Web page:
My Dad and Eve grew up together, knowing each other from childhood growing up in the same area as Coventry, though he was three years older. They both left school at about 15 and Eve went to London to do her dancing and Dad had gone into scaffolding work and met our Mum during that time.  Mum and Dad spilt when I was 14, but Eve was always there because of visiting our Grandparents regularly. We used to poke her legs and say "can you feel that", and she would say "no", and I used to think yes she can, it was like a game, we didn’t understand it. We used to get into her chair and wheel it around the flat; we’d say I can’t get that because I can’t walk. When my parents divorced I went to live with Dad for a while because I missed him so much. Then Eve started popping round to Mum and Dad’s house before they put it up for sale. It was strange when I look back because Dad was really sad that the family were being split up, and he used to cry, but on the other hand Eve would say things will sort themselves out Pete, they always do, and I remember that. I remember being in the garden with them and their friends, music on and dancing on the patio and then the house got sold and Dad moved in with Eve in the flat, but before he did Eve sent Dad a letter, all about her disabilities.

She always went back to Sheffield Hospital; our Dad wouldn’t take her anywhere else. No one touches my Eve he used to say, at Sheffield they all knew her.

How aware were you of her competitions?

We used to go but weren’t aware of where, at that age we did get a bit bored watching bowls. We’d sit on the side with a bottle of pop.

She started with archery and shooting but then focused on Bowls. It was Stoke Mandeville that actually got her into sports because she was getting quite low she said and then she went to the Wheelchair Games, and joined the Rugby Thornfield Indoor Bowling Club, who made her the athlete she became.  That was the turning point for her she said it helped her find her way. Rugby Thornfield Bowls club twice staged the Paraplegic Bowls internationals and British Sports Association Disabled Games. 

Dad and Eve used to have fun over shoes and boots. She liked shoes but they never got worn out, because she wasn’t walking on them. When they cleared things out they would put them on top of the dustbin outside of the bungalow, they would sit and watch people pick them up and say they aren’t worn and take them away, and find it really funny watching secretly from inside. She loved faggots, and would make her own. They had faggot and pea nights. Dad would spray paint her wheelchairs and brighten them up.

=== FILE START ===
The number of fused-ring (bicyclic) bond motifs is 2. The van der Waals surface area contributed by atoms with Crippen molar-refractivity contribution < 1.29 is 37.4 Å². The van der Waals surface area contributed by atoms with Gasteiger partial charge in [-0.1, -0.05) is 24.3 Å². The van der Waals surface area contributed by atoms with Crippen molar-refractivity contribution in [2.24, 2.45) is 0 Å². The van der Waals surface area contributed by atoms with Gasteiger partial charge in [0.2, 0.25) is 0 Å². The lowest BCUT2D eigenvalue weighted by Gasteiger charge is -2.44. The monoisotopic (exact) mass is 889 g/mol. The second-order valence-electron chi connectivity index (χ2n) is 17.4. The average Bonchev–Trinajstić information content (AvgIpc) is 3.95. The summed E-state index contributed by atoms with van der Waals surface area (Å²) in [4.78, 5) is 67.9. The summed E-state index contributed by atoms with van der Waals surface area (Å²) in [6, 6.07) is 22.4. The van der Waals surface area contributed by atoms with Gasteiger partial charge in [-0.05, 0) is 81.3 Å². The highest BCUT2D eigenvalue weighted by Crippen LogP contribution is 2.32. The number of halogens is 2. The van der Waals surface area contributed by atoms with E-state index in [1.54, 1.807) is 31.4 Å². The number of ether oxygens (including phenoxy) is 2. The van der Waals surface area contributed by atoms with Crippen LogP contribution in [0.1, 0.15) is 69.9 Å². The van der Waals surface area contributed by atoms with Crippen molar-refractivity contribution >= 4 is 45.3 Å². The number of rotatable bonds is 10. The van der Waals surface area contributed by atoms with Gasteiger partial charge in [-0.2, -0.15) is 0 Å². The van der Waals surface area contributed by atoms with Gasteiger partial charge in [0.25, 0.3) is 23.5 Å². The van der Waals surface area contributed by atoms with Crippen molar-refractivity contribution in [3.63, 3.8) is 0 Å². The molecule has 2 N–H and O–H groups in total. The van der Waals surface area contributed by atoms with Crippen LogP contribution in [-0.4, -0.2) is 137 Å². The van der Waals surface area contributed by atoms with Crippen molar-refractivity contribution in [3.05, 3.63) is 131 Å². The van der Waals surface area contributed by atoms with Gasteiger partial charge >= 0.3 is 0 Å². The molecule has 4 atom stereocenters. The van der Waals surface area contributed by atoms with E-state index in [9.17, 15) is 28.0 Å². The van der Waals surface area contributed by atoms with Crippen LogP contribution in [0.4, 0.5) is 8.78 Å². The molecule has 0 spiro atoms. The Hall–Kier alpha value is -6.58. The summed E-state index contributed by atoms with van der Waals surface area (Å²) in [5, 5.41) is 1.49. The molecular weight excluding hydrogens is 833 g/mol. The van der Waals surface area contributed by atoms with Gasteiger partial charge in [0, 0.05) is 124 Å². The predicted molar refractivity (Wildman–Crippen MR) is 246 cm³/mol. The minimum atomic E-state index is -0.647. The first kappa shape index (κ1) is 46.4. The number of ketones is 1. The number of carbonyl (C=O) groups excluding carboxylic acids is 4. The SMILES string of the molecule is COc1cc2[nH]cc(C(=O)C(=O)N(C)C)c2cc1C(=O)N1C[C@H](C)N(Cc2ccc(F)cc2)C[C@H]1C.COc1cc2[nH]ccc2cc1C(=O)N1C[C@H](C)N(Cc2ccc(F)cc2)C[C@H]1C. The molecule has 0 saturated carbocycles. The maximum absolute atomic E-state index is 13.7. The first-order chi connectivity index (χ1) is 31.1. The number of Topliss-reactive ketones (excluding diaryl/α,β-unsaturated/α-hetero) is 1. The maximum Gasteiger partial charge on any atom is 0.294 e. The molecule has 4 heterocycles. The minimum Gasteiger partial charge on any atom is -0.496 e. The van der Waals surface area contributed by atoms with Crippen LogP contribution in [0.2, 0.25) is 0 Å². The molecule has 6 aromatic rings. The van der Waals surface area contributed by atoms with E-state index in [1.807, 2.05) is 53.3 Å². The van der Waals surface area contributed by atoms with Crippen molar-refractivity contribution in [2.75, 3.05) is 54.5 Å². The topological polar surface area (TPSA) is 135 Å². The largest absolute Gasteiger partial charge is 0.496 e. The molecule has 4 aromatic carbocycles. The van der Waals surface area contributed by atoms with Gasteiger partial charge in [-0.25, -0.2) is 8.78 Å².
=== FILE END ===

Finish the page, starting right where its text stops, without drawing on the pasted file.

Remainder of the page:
On a holiday in Italy when they flew out the airline lost her wheelchair and the airport gave them a yellow chair, which they hated. Her chair arrived three days later, Dad didn’t tell anyone. He arrived in it out of the lift, shooting out sat in the chair into the foyer where we  were, then leapt out and said, ‘It’s a miracle’, so typical of him.

There is a photo of her in an egg shell blue Invacar, she loved it. Dad got it for her birthday and it was all decorated, it gave her more freedom. 

Discussing the items donated by the family: 

  • The number of medals show the opportunities to participate in sport started fairly early on.
  • We haven’t got all the medals as she used to donate a good deal of stuff.
  • One jacket looks like something out of the film Grease. Everything was kept in boxes in the attic or wardrobe. The quality looks better from the past.
  • Photo of the whole team going off to South Korea, South Africa.  The lady sat next to her there was the Table Tennis Champion.
  • Arnhem in the Netherlands was the first Paralympic Games she went to and the lady sat next to her is the Table Tennis Champion.

She went to South Africa at time of Apartheid. She felt that politics should not get involved in sport.

Before the 1984 Games my Dad and Eve had met Muhammad Ali, he was one of Dad’s idols. They met him because he was opening a DIY store in Coventry, and he asked them to wait back at the end. So they waited to the end as he wanted to chat to Eve and wanted to know all about her sports and they became really good friends. They talked on the phone every Sunday until he got Parkinsons. My Dad said a few years ago it's so sad because Muhammad Ali cannot articulate his words anymore, so we can no longer talk on Sundays. Muhammad Ali invited them to stay with him for the 1984 Games but because the Games were cancelled they didn’t end up going to stay with him.

Our Dad had neck problems from an injury and decided to stop work and be her coach from 1978. 1992 was her last year of competition but she still carried on with the bowling without competitions. They were invited up to the London 2012 Games where Eve was a torchbearer.

She was just such a happy person, and just got on with life. I have never seen her complain about anything, nothing. She never talked badly about other people; she is the only woman I have ever know to be like that.